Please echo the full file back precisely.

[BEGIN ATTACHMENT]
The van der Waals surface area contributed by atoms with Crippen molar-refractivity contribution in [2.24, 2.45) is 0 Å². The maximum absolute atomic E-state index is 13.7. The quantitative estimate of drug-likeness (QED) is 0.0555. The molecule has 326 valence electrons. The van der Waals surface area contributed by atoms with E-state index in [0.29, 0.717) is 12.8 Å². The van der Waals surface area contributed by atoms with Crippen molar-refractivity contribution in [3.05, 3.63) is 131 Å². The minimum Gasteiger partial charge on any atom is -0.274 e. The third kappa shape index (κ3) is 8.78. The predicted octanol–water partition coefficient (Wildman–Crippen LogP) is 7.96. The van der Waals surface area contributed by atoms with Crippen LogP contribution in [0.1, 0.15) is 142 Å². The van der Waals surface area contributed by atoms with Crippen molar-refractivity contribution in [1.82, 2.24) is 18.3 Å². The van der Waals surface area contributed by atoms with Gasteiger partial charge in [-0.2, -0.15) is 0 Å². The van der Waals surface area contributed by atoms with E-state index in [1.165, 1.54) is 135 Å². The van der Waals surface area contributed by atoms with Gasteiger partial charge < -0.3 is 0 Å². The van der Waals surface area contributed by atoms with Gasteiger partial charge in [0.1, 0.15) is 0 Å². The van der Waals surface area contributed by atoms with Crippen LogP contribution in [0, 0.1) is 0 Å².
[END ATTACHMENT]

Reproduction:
The van der Waals surface area contributed by atoms with Crippen molar-refractivity contribution in [2.24, 2.45) is 0 Å². The maximum absolute atomic E-state index is 13.7. The quantitative estimate of drug-likeness (QED) is 0.0555. The molecule has 326 valence electrons. The van der Waals surface area contributed by atoms with E-state index in [0.29, 0.717) is 12.8 Å². The van der Waals surface area contributed by atoms with Crippen molar-refractivity contribution in [3.05, 3.63) is 131 Å². The minimum Gasteiger partial charge on any atom is -0.274 e. The third kappa shape index (κ3) is 8.78. The predicted octanol–water partition coefficient (Wildman–Crippen LogP) is 7.96. The van der Waals surface area contributed by atoms with Crippen LogP contribution in [0.1, 0.15) is 142 Å². The van der Waals surface area contributed by atoms with Crippen molar-refractivity contribution in [1.82, 2.24) is 18.3 Å². The van der Waals surface area contributed by atoms with Gasteiger partial charge in [-0.2, -0.15) is 0 Å². The van der Waals surface area contributed by atoms with E-state index in [1.165, 1.54) is 135 Å². The van der Waals surface area contributed by atoms with Gasteiger partial charge < -0.3 is 0 Å². The van der Waals surface area contributed by atoms with Gasteiger partial charge in [0.1, 0.15) is 0 Å². The van der Waals surface area contributed by atoms with Crippen LogP contribution in [0, 0.1) is 0 Å².